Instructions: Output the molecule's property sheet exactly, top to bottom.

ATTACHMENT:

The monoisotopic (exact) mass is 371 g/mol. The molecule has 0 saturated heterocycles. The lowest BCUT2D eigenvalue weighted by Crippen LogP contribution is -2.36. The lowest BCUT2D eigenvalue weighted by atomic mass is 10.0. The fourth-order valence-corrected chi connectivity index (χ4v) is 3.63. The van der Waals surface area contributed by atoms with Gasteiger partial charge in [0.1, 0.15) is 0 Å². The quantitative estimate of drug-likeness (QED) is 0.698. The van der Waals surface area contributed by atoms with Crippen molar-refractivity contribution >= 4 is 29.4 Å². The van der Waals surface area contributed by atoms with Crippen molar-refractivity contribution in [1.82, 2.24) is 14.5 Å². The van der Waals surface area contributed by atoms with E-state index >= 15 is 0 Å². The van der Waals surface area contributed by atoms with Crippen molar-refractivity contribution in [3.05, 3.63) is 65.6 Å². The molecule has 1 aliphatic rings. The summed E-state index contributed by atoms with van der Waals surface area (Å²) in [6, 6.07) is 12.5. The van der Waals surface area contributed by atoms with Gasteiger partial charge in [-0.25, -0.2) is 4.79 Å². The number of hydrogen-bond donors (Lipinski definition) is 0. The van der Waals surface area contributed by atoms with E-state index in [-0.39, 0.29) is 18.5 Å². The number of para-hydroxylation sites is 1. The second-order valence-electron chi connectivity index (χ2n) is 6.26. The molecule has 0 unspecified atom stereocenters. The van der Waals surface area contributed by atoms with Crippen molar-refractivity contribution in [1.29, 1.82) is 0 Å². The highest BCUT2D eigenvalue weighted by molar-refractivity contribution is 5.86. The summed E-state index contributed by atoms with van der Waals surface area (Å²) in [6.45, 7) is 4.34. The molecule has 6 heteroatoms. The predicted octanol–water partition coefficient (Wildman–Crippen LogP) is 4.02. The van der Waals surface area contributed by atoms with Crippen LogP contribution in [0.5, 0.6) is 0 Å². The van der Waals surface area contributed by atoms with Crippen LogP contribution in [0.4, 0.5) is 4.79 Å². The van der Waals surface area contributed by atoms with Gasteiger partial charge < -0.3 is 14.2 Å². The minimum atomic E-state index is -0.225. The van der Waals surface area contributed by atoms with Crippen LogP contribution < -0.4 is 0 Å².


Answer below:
The monoisotopic (exact) mass is 371 g/mol. The molecule has 0 saturated heterocycles. The lowest BCUT2D eigenvalue weighted by Crippen LogP contribution is -2.36. The lowest BCUT2D eigenvalue weighted by atomic mass is 10.0. The fourth-order valence-corrected chi connectivity index (χ4v) is 3.63. The van der Waals surface area contributed by atoms with Gasteiger partial charge in [0.1, 0.15) is 0 Å². The quantitative estimate of drug-likeness (QED) is 0.698. The van der Waals surface area contributed by atoms with Crippen molar-refractivity contribution >= 4 is 29.4 Å². The van der Waals surface area contributed by atoms with Crippen molar-refractivity contribution in [1.82, 2.24) is 14.5 Å². The van der Waals surface area contributed by atoms with E-state index >= 15 is 0 Å². The van der Waals surface area contributed by atoms with Crippen molar-refractivity contribution in [3.05, 3.63) is 65.6 Å². The molecule has 1 aliphatic rings. The summed E-state index contributed by atoms with van der Waals surface area (Å²) in [6, 6.07) is 12.5. The van der Waals surface area contributed by atoms with Gasteiger partial charge in [-0.25, -0.2) is 4.79 Å². The number of hydrogen-bond donors (Lipinski definition) is 0. The van der Waals surface area contributed by atoms with E-state index in [-0.39, 0.29) is 18.5 Å². The number of para-hydroxylation sites is 1. The second-order valence-electron chi connectivity index (χ2n) is 6.26. The molecule has 0 unspecified atom stereocenters. The van der Waals surface area contributed by atoms with Crippen molar-refractivity contribution in [1.29, 1.82) is 0 Å². The highest BCUT2D eigenvalue weighted by molar-refractivity contribution is 5.86. The summed E-state index contributed by atoms with van der Waals surface area (Å²) in [6.45, 7) is 4.34. The molecule has 6 heteroatoms. The predicted octanol–water partition coefficient (Wildman–Crippen LogP) is 4.02. The van der Waals surface area contributed by atoms with Crippen LogP contribution in [0.5, 0.6) is 0 Å². The van der Waals surface area contributed by atoms with Crippen LogP contribution in [0.4, 0.5) is 4.79 Å². The van der Waals surface area contributed by atoms with Gasteiger partial charge < -0.3 is 14.2 Å². The minimum atomic E-state index is -0.225. The van der Waals surface area contributed by atoms with Crippen LogP contribution < -0.4 is 0 Å².